Uhlfelder, Helene F., Ph.D. (1992, ASQC) The Miller Consulting Group, Inc., Atlanta, GA
Crucial to Continuous Quality Improvement (CQI) is employee training. Successful CQI is heavily dependent on the continuous acquisition, growth, dissemination, and use of knowledge within an organization and among employees. To achieve organizational quality, employees must learn to think differently, to re-evaluate, and to reject if necessary, established methods in favor of more creative solutions and innovative products and services. How people and organizations learn, how knowledge is converted into behavior, and how knowledge can lead to CQI, are all topics which have been neglected in the Quality literature. This article synthesizes information on knowledge acquisition, learning theories, human information processing, systems theory, teams, organizational learning, and quality. It is suggested that the existence of different types of learning necessitates different training strategies. Learning must also be understood in terms of simple to complex skills. Limits on powers of thinking and reasoning must be acknowledged and accommodated in training processes. Organizations must be recognized as systems of people. System characteristics accordingly need to be understood. Organizational learning differs from individual learning, and essentially entails the efficient organization, storage, sharing, and distribution of knowledge. Besides training, quality organizations rely on teams and the development of team skills, and such concepts as speed, flexibility, innovation, openness, trust, risktaking, empowerment, commitment, generative and adaptive learning, and the cultivation of "meta" viewpoints. These knowledge factors should be incorporated into the A-B-C organizational model, or the Influences on Culture Circle Model, both of which reinforce new types of thinking and better use of knowledge.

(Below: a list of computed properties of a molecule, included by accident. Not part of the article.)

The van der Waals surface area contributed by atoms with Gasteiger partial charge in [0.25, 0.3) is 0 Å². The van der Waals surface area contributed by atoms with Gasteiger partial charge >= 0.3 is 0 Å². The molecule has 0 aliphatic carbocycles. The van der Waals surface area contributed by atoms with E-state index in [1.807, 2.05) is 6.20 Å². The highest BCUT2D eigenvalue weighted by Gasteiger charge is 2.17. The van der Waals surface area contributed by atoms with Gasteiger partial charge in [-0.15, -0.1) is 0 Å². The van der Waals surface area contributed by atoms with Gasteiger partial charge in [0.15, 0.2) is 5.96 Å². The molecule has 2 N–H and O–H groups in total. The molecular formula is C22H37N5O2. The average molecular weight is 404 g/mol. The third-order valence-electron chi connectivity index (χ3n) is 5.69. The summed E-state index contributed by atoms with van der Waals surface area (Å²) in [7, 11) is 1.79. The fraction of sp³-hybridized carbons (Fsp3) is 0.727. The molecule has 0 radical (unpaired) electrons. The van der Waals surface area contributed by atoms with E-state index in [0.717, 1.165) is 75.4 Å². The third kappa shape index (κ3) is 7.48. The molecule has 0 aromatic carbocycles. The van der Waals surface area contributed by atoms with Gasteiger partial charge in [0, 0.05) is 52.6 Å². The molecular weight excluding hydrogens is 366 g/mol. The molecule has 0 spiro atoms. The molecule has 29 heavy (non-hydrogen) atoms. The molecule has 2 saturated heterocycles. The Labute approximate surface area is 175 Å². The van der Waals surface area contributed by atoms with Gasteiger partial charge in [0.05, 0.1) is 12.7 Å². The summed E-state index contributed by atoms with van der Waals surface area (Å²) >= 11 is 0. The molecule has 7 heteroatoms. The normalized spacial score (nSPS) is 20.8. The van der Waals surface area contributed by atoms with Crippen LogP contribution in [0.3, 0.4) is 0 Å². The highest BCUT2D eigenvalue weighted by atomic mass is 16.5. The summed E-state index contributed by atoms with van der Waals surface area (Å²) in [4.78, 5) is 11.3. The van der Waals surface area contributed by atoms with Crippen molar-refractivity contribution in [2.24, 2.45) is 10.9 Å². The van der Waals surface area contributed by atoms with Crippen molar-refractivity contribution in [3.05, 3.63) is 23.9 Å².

Continuous improvement (CI),Employees,Systems engineering